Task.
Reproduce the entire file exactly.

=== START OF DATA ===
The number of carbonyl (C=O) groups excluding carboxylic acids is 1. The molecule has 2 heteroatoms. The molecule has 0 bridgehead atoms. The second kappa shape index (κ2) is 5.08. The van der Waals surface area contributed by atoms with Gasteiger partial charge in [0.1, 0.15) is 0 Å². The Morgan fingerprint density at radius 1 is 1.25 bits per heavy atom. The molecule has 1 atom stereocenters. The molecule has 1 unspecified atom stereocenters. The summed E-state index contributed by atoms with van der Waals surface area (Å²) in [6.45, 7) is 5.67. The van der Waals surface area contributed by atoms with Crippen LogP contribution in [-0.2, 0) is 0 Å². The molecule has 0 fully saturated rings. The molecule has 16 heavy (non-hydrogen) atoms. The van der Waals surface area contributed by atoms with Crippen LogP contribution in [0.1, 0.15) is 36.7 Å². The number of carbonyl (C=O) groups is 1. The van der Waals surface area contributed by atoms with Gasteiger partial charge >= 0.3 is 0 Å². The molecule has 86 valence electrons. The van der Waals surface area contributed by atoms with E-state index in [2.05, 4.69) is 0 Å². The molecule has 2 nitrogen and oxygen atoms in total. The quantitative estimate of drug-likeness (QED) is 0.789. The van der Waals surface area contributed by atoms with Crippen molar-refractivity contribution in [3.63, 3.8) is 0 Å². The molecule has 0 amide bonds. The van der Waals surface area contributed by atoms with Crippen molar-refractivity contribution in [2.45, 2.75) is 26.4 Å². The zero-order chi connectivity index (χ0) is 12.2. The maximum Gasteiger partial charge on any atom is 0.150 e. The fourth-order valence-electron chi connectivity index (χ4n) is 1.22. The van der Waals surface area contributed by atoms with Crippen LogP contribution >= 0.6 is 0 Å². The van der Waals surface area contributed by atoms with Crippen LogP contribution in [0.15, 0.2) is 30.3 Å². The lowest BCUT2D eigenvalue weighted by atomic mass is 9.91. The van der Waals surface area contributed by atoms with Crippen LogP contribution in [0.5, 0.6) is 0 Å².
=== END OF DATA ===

The number of carbonyl (C=O) groups excluding carboxylic acids is 1. The molecule has 2 heteroatoms. The molecule has 0 bridgehead atoms. The second kappa shape index (κ2) is 5.08. The van der Waals surface area contributed by atoms with Gasteiger partial charge in [0.1, 0.15) is 0 Å². The Morgan fingerprint density at radius 1 is 1.25 bits per heavy atom. The molecule has 1 atom stereocenters. The molecule has 1 unspecified atom stereocenters. The summed E-state index contributed by atoms with van der Waals surface area (Å²) in [6.45, 7) is 5.67. The van der Waals surface area contributed by atoms with Crippen LogP contribution in [-0.2, 0) is 0 Å². The molecule has 0 fully saturated rings. The molecule has 16 heavy (non-hydrogen) atoms. The van der Waals surface area contributed by atoms with Crippen LogP contribution in [0.1, 0.15) is 36.7 Å². The number of carbonyl (C=O) groups is 1. The van der Waals surface area contributed by atoms with Gasteiger partial charge >= 0.3 is 0 Å². The molecule has 86 valence electrons. The van der Waals surface area contributed by atoms with E-state index in [2.05, 4.69) is 0 Å². The molecule has 2 nitrogen and oxygen atoms in total. The quantitative estimate of drug-likeness (QED) is 0.789. The van der Waals surface area contributed by atoms with Crippen molar-refractivity contribution in [3.63, 3.8) is 0 Å². The molecule has 0 amide bonds. The van der Waals surface area contributed by atoms with Crippen molar-refractivity contribution in [2.45, 2.75) is 26.4 Å². The zero-order chi connectivity index (χ0) is 12.2. The maximum Gasteiger partial charge on any atom is 0.150 e. The fourth-order valence-electron chi connectivity index (χ4n) is 1.22. The van der Waals surface area contributed by atoms with Crippen LogP contribution >= 0.6 is 0 Å². The van der Waals surface area contributed by atoms with Crippen LogP contribution in [0.15, 0.2) is 30.3 Å². The lowest BCUT2D eigenvalue weighted by atomic mass is 9.91. The van der Waals surface area contributed by atoms with Crippen LogP contribution in [0.5, 0.6) is 0 Å².